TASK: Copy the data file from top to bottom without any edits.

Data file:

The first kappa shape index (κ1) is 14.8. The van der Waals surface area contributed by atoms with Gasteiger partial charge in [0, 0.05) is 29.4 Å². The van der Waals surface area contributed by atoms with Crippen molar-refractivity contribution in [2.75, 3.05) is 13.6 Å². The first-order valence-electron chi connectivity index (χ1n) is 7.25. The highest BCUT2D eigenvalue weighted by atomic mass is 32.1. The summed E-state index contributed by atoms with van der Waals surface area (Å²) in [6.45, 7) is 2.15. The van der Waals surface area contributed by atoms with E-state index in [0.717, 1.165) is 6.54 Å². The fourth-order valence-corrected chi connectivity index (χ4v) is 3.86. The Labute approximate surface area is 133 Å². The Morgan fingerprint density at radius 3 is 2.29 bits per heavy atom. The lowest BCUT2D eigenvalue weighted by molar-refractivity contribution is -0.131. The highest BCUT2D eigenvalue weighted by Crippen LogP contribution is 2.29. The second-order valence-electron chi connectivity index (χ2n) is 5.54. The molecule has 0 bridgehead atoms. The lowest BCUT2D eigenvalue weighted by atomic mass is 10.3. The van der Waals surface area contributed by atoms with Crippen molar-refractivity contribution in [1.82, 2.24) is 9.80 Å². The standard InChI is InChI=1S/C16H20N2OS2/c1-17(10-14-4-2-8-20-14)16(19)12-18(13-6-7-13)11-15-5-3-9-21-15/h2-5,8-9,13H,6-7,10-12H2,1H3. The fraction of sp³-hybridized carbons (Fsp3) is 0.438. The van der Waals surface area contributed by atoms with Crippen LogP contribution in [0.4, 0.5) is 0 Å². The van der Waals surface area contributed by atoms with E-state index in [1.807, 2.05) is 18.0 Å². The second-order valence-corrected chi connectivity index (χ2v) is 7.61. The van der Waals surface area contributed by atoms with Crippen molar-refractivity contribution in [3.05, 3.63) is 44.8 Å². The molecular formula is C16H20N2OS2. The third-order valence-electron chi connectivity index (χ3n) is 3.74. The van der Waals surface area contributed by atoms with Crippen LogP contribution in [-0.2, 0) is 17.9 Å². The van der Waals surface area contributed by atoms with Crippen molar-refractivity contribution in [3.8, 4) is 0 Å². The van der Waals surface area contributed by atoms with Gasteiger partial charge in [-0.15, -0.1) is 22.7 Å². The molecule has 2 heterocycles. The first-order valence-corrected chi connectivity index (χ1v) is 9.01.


The first kappa shape index (κ1) is 14.8. The van der Waals surface area contributed by atoms with Gasteiger partial charge in [0, 0.05) is 29.4 Å². The van der Waals surface area contributed by atoms with Crippen molar-refractivity contribution in [2.75, 3.05) is 13.6 Å². The first-order valence-electron chi connectivity index (χ1n) is 7.25. The highest BCUT2D eigenvalue weighted by atomic mass is 32.1. The summed E-state index contributed by atoms with van der Waals surface area (Å²) in [6.45, 7) is 2.15. The van der Waals surface area contributed by atoms with E-state index in [0.717, 1.165) is 6.54 Å². The fourth-order valence-corrected chi connectivity index (χ4v) is 3.86. The Labute approximate surface area is 133 Å². The Morgan fingerprint density at radius 3 is 2.29 bits per heavy atom. The lowest BCUT2D eigenvalue weighted by molar-refractivity contribution is -0.131. The highest BCUT2D eigenvalue weighted by Crippen LogP contribution is 2.29. The second-order valence-electron chi connectivity index (χ2n) is 5.54. The molecule has 0 bridgehead atoms. The lowest BCUT2D eigenvalue weighted by atomic mass is 10.3. The van der Waals surface area contributed by atoms with Crippen molar-refractivity contribution in [1.82, 2.24) is 9.80 Å². The standard InChI is InChI=1S/C16H20N2OS2/c1-17(10-14-4-2-8-20-14)16(19)12-18(13-6-7-13)11-15-5-3-9-21-15/h2-5,8-9,13H,6-7,10-12H2,1H3. The fraction of sp³-hybridized carbons (Fsp3) is 0.438. The van der Waals surface area contributed by atoms with Crippen LogP contribution in [0.4, 0.5) is 0 Å². The van der Waals surface area contributed by atoms with E-state index in [1.807, 2.05) is 18.0 Å². The second-order valence-corrected chi connectivity index (χ2v) is 7.61. The van der Waals surface area contributed by atoms with Crippen molar-refractivity contribution in [3.05, 3.63) is 44.8 Å². The molecular formula is C16H20N2OS2. The third-order valence-electron chi connectivity index (χ3n) is 3.74. The van der Waals surface area contributed by atoms with Crippen LogP contribution in [-0.2, 0) is 17.9 Å². The van der Waals surface area contributed by atoms with Crippen molar-refractivity contribution in [3.8, 4) is 0 Å². The van der Waals surface area contributed by atoms with Gasteiger partial charge in [-0.15, -0.1) is 22.7 Å². The molecule has 2 heterocycles. The first-order valence-corrected chi connectivity index (χ1v) is 9.01.